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© The Royal Society of Chemistry 2012

Abstract or Description

Vesicle adhesion and fusion to interfaces are frequently used for the construction of biomimetic surfaces in biosensors and drug delivery. Ubiquitous in cell biology, vesicle fusion involves the transformation of two separate membranes into one contiguous lipid bilayer. In distinction, the deposition of vesicle membranes to hydrophobic surfaces requires the transformation of a lipidic bilayer into a monomolecular layer - a topologically distinct process termed hemifusion. Here, we used hydrophobically terminated self-assembled monolayers (SAMs) on solid surfaces to track the hemifusion of fluorescently labeled giant unilamellar vesicles (GUVs) at the single vesicle level with video time resolution (≈53 ms). We observed that a dilute monolayer, consisting of lipid extracted from the outer GUV leaflet, spreads outward across the hydrophobic surface from the vesicle adhesion site. Subsequently, bilayer hemifusion occurs by vesicle rupture near the hydrophobic surface, followed by spreading of lipid in a dense monolayer. GUV lipids thus transfer to the SAM surface in two concentric zones: an outer hemifusion zone comprises lipids drawn from the outer GUV leaflet and an inner hemifusion zone comprises lipids from both the inner and outer GUV leaflets and grows at a rate of ≈1000 µm(2) s(-1) (dA/dt = 970 ± 430 µm(2) s(-1) in n = 22 independent experiments). This growth rate is quantitatively consistent with the assumption that the spreading of the monolayer is entirely driven by the difference in surface energies of the hydrophobic and the lipid-covered SAM surfaces, which is dissipated by friction of the spreading monolayer on the SAM. Lipid transfer between the inner and outer GUV leaflets occurs via a hemifusion pore that forms early in the process near the membrane contact site. This pore also permits expulsion of water from the GUV interior as the vesicle contracts onto the contact site.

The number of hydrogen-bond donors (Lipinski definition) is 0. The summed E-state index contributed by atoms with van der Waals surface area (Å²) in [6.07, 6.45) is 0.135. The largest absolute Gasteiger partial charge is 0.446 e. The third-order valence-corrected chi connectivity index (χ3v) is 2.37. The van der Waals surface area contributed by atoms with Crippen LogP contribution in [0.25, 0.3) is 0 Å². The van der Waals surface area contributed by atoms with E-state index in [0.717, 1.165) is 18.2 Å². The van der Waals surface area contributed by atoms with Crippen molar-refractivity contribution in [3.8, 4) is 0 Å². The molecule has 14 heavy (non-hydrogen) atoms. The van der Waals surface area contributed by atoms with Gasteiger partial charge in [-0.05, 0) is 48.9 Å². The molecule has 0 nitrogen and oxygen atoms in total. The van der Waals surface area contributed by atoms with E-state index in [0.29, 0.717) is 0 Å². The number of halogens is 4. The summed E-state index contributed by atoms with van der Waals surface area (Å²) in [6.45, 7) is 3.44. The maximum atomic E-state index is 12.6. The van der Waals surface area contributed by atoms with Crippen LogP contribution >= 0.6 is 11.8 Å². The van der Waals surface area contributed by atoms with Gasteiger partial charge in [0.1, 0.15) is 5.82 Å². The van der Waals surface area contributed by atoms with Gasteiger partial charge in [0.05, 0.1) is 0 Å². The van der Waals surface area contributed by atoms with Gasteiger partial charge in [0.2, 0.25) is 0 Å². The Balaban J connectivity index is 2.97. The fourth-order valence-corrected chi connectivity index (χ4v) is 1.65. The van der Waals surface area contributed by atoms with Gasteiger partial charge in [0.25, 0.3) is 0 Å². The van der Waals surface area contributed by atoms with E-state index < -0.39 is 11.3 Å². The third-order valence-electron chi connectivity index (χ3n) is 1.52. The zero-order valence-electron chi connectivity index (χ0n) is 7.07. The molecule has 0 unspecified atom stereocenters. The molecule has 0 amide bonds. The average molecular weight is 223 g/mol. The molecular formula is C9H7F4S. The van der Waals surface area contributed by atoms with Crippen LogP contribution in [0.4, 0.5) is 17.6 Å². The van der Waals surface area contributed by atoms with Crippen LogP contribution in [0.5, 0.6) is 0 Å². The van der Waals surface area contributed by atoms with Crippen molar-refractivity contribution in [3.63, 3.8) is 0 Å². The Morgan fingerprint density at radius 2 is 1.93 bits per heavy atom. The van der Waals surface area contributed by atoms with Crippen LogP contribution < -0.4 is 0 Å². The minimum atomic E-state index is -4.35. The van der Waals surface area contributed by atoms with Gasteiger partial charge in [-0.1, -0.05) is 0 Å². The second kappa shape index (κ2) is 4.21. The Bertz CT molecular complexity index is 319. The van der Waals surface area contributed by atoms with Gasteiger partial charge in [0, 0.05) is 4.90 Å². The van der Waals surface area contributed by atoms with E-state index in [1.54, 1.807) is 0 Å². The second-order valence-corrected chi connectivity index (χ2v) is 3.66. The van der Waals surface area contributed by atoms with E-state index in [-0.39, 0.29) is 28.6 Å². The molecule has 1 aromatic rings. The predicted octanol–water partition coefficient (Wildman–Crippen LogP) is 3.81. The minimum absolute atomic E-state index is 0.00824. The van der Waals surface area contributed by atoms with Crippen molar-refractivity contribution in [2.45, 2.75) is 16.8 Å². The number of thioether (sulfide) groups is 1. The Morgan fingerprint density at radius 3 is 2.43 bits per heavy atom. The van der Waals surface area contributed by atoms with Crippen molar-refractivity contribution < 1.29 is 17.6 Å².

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Published In

Soft Matter, 8, 42, 10877-10886.